Microsoft Downplays IE “Cookie-jacking” Bug

Microsoft has downplayed the discovery of a “cookie-jacking” Internet Explorer bugmicrosoft in news reported today by Italian researchers.  The bug is capable of viewing users cookies, and using them to steal personal online identities.

A representative of the Italian firm, Rosario Valotta, explained that such an exploit is achieved through the integration of a tactic known as “click-jacking”.  This technique involves attackers luring users to drag information to malicious sites.  By users committing such an action, Valotta explained that an unpatched IE bug dubbed “zero-day” could be cleverly combined with “click-jacking” to steal cookies from any site.

Mr. Valotta displayed how to conduct such attacks at conferences in Amsterdam and Zurich in early May.  These techniques can be used by hackers in the future as an alternative to “click-jacking”.  It appears that alternate methods to steal private information are as lively as ever.

Though Microsoft downplays the security risk, as they do with most, Valotta suggests that it is a simple attack to carry out and should not be taken with a grain of salt.  Microsoft’s indifference rests in their assumption that it will take a lot to bait people into falling for his trap.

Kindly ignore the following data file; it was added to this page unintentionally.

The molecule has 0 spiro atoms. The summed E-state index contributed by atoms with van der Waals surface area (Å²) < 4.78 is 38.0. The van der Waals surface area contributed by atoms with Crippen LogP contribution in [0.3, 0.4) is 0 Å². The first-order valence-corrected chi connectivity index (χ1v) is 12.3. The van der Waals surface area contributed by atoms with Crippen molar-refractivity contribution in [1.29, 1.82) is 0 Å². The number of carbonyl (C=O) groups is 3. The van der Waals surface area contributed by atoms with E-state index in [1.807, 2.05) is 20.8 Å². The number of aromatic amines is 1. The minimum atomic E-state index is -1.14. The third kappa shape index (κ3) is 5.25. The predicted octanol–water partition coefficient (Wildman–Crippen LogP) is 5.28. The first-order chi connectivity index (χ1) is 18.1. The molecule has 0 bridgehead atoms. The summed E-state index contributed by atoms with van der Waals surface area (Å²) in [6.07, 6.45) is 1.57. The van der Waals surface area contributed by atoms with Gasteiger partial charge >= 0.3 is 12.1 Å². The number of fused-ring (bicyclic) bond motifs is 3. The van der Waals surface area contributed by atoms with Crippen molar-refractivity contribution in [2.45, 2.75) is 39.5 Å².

Valotta disagrees.  In an attempt to prove his point Valotta claims, “I published this game online on Facebook and in less than three days, more than 80 cookies were sent to my server”.  Essentially the attack could use such information against the user, allowing a third party to impersonate users Facebook and Twitter accounts.  Furthermore, Valotta proclaims that no IE version is safe from this attack, and no model of Windows–whether it be Vista, XP, or Windows 7  is secure either.

Personally, this report is unsettling.  It adds to the voluminous methods in which private information is vulnerable to third-parties.  With users pouring more and more personal information into social media sites, attackers are relying on the plague of indifference for potential financial gain.  One could never be too cautious.

Microsoft vehemently assures that such an attack has yet to take place outside of demonstrations. They reiterate that the likelihood of said infringements are minute.

Despite all skepticism to such reassurances–by Microsoft not issuing a security update, one can assume that their predictions are accurate and that one need not lose any sleep over it.       



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